Skip to main content

More On Vietnam

June 2024
1min read

Rather than asking his students to digest platitudes about Vietnam, Bill McCloud might ask them to imagine, for a moment, their feelings as Americans if, in 1860, England, taking advantage of internal friction in the United States, had recognized an arbitrary political line dividing North and South, and then, for its own reasons, sent its army to fight for the Confederacy, which it intended to influence as a “client state” after the war. The students could then fit in the facts about Vietnam: how the 1954 Geneva accords by which France at last relinquished colonial claims to Indochina established a temporary military demarcation line as a prelude to national elections to be held within two years; how the United States could not endure the realization that its own World War 11 ally, Ho Chi Minh, the most dynamic, popular politician in Indochina, would easily win the election; how the United States then converted the temporary demarcation line into an artificial boundary between North and South; and how everything else followed.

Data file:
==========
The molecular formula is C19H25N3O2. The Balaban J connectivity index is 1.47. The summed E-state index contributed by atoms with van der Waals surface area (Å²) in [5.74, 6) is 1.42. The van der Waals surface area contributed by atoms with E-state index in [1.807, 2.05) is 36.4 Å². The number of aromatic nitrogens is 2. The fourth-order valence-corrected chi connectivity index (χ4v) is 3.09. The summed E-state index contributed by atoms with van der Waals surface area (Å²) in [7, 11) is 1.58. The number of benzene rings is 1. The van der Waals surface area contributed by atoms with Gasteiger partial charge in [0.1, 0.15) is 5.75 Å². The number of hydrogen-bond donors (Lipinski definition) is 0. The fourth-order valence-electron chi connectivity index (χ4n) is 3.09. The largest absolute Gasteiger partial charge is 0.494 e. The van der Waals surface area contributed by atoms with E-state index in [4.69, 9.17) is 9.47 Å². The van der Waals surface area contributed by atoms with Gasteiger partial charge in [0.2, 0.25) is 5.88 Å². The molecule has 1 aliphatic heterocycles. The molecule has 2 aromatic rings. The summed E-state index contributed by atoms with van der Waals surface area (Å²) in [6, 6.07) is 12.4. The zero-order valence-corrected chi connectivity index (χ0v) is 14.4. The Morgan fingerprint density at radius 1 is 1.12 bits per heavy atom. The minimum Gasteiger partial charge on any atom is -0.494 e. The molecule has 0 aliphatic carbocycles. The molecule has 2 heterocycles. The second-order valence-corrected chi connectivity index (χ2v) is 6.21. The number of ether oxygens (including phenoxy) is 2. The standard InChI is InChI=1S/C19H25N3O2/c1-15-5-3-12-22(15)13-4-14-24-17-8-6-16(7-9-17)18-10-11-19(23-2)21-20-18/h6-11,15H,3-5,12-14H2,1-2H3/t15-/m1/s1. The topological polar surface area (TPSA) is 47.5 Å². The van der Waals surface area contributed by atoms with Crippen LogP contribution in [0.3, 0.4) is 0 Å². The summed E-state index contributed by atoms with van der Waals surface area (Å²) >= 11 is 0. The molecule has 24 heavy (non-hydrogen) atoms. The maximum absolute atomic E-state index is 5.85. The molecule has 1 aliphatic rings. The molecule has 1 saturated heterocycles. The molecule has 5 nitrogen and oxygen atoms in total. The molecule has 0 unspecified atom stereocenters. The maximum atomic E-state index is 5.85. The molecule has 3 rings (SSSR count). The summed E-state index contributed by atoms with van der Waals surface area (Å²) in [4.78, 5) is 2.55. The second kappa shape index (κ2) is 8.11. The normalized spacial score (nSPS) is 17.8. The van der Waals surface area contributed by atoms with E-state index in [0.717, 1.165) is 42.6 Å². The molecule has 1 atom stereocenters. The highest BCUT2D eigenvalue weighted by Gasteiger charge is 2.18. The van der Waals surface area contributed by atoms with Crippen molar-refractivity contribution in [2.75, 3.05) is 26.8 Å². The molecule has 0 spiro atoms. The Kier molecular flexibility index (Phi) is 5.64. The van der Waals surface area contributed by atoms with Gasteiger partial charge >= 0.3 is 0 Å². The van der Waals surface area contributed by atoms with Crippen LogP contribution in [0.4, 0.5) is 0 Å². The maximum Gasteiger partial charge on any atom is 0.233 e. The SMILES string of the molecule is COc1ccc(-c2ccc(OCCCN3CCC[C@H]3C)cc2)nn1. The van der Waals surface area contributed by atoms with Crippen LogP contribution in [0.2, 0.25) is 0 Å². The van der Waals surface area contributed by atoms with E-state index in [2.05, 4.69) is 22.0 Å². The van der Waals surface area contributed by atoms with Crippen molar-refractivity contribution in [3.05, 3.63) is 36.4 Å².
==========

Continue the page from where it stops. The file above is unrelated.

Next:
Enjoy our work? Help us keep going.

Now in its 75th year, American Heritage relies on contributions from readers like you to survive. You can support this magazine of trusted historical writing and the volunteers that sustain it by donating today.

Donate